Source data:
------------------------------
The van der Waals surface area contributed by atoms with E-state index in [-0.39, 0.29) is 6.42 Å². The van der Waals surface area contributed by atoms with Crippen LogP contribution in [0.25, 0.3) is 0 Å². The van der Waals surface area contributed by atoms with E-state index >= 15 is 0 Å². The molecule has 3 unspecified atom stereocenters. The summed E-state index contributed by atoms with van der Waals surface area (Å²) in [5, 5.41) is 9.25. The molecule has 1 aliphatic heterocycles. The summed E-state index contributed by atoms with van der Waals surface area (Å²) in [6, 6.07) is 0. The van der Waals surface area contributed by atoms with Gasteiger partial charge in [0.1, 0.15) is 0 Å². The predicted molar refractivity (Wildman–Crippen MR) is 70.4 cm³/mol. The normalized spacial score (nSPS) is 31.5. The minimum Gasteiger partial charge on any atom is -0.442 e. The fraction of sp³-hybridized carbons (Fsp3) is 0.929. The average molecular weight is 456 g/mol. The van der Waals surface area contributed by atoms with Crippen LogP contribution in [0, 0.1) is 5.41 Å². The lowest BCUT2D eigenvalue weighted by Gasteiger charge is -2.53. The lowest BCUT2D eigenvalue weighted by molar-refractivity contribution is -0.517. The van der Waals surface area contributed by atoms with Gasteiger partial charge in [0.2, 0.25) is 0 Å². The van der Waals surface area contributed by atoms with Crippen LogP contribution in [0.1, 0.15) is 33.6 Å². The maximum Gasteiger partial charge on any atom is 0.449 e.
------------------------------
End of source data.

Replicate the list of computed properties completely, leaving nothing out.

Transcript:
The van der Waals surface area contributed by atoms with E-state index in [-0.39, 0.29) is 6.42 Å². The van der Waals surface area contributed by atoms with Crippen LogP contribution in [0.25, 0.3) is 0 Å². The van der Waals surface area contributed by atoms with E-state index >= 15 is 0 Å². The molecule has 3 unspecified atom stereocenters. The summed E-state index contributed by atoms with van der Waals surface area (Å²) in [5, 5.41) is 9.25. The molecule has 1 aliphatic heterocycles. The summed E-state index contributed by atoms with van der Waals surface area (Å²) in [6, 6.07) is 0. The van der Waals surface area contributed by atoms with Gasteiger partial charge in [0.1, 0.15) is 0 Å². The predicted molar refractivity (Wildman–Crippen MR) is 70.4 cm³/mol. The normalized spacial score (nSPS) is 31.5. The minimum Gasteiger partial charge on any atom is -0.442 e. The fraction of sp³-hybridized carbons (Fsp3) is 0.929. The average molecular weight is 456 g/mol. The van der Waals surface area contributed by atoms with Crippen LogP contribution in [0, 0.1) is 5.41 Å². The lowest BCUT2D eigenvalue weighted by Gasteiger charge is -2.53. The lowest BCUT2D eigenvalue weighted by molar-refractivity contribution is -0.517. The van der Waals surface area contributed by atoms with Gasteiger partial charge in [0.2, 0.25) is 0 Å². The van der Waals surface area contributed by atoms with Crippen LogP contribution in [0.1, 0.15) is 33.6 Å². The maximum Gasteiger partial charge on any atom is 0.449 e.